Cinderella chose to attend the ball. Her action led to her happiness. In most versions of Beauty and the Beast, the beauty is sent to the beast as payment for her father’s debt, just as in some paranormals the heroine falls into danger because her ancestry pre-disposes her to danger: she might be a werewolf’s biologically-destined mate, or be the daughter of paranormals who fled from another dimension. However, once captive to the beast, the beauty acts on her own to get to know the beast, to see through his beastly exterior and into his emotional soul. The beast resists her intrusion, but gradually gives in.

Are paranormals Beauty and the Beast or Cinderella? Or both? Or neither? Or simply the fairy tales for the modern world?

Related Posts:
Normative Heterosexuality and the Alpha Male Fantasy.

Why I Don’t Like Vampires.

Types of Paranormal Romance.

Published by Victoria Janssen

Victoria Janssen’s writing showcases her voracious lifelong love of books. She reads over 120 new books each year, especially historical romance, fantasy, and space opera, and incorporates these genres into her erotic fiction. Her first erotic novel, The Duchess, Her Maid, The Groom and Their Lover (Harlequin Spice, December 2008), was translated into French and German. Her second Spice novel, The Moonlight Mistress (December 2009), was translated into Italian and nominated for a RT Reviews Reviewers’ Choice Award. Her third novel is The Duke & The Pirate Queen (December 2010). She has also published erotic short stories as Elspeth Potter. When not writing, Victoria conducts research in libraries and graveyards, lectures about writing and selling erotica, and speaks at literary conventions on topics such as paranormal romance, urban fantasy, erotic science fiction/fantasy, and the empowerment of women through unconventional means. Her daily writing blog features professional writing and marketing tips, genre discussion, book reviews, and author interviews. She also guest blogs for Heroes & Heartbreakers and The Criminal Element. She lives in Philadelphia.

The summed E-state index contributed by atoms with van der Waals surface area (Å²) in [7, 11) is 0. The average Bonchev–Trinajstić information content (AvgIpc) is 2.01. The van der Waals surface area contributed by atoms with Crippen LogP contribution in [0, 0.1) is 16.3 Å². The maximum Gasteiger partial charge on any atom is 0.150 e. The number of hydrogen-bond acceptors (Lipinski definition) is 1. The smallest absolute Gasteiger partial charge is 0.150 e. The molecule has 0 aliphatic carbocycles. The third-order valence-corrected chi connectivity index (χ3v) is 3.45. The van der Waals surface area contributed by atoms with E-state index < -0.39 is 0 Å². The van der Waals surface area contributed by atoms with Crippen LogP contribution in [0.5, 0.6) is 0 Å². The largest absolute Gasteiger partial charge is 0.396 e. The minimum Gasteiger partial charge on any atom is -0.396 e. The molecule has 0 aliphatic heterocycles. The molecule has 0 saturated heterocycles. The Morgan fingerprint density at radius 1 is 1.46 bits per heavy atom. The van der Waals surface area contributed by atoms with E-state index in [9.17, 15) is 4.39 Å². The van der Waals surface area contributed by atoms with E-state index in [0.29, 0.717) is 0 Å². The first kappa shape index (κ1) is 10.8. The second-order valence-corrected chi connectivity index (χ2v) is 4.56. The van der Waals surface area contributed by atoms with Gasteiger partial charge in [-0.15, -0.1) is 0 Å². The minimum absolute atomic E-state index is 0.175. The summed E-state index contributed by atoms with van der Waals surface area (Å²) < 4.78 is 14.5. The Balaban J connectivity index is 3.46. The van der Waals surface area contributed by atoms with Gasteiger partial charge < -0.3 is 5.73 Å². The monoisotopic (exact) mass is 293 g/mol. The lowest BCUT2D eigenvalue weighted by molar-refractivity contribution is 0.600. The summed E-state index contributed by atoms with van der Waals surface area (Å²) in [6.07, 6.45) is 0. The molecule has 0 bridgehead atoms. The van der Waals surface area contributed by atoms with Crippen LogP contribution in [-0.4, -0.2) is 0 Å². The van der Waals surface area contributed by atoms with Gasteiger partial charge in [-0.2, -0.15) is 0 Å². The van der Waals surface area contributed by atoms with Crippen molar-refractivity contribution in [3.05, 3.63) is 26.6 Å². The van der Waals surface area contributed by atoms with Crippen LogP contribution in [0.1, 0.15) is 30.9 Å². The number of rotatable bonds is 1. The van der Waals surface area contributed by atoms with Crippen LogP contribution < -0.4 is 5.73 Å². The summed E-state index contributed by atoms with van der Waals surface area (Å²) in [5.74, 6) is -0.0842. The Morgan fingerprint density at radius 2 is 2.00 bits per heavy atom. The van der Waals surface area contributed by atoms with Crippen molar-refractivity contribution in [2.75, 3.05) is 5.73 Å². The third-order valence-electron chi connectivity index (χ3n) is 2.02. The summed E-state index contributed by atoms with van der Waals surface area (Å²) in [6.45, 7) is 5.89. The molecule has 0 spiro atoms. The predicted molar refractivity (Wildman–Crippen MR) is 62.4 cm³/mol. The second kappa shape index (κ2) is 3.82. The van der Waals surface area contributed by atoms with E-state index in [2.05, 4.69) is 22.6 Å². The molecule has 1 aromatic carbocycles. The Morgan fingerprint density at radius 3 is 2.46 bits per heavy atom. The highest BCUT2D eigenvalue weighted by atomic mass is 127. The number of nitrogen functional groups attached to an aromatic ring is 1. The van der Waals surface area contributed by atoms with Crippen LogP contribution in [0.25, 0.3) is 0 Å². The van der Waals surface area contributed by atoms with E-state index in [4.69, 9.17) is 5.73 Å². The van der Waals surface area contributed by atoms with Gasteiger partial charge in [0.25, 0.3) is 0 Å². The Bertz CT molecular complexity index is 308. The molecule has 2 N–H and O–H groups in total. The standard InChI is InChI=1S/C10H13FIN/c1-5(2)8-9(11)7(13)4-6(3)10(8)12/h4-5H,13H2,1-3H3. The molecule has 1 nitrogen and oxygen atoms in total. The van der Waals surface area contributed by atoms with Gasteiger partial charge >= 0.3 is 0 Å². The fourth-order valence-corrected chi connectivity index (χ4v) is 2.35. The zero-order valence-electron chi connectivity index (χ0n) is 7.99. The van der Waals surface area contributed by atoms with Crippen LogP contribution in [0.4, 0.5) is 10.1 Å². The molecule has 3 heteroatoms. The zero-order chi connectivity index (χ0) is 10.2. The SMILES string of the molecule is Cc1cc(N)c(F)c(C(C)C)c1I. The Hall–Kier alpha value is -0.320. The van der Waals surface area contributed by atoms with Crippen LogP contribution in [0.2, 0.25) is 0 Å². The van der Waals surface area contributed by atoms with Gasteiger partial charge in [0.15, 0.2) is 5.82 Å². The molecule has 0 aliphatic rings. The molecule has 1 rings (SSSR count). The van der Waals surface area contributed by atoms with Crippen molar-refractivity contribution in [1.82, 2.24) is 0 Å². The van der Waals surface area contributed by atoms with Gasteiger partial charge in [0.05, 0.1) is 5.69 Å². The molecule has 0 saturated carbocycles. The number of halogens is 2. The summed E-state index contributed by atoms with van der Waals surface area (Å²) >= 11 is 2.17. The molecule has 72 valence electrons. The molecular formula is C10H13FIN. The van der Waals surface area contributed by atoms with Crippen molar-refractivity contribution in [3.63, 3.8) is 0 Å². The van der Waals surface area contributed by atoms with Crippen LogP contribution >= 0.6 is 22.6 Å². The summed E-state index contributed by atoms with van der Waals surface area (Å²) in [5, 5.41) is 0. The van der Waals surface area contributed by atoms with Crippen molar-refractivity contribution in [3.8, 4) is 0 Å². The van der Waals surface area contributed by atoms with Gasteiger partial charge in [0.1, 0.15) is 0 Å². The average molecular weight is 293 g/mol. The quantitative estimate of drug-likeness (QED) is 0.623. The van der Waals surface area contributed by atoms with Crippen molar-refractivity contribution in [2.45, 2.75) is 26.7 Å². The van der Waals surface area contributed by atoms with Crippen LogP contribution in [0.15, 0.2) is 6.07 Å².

8 replies on “Romancing the Beast”

  1. Interesting connection you've made to the paranormal traditions inherent in these classic fairy tales. Which goes to show, no new stories, right? :)

    If we look at the women with special powers in fairy tales, they don't fare so well.

  2. If we look at the women with special powers in fairy tales, they don't fare so well.

    I'll be thinking and writing more about this, I think.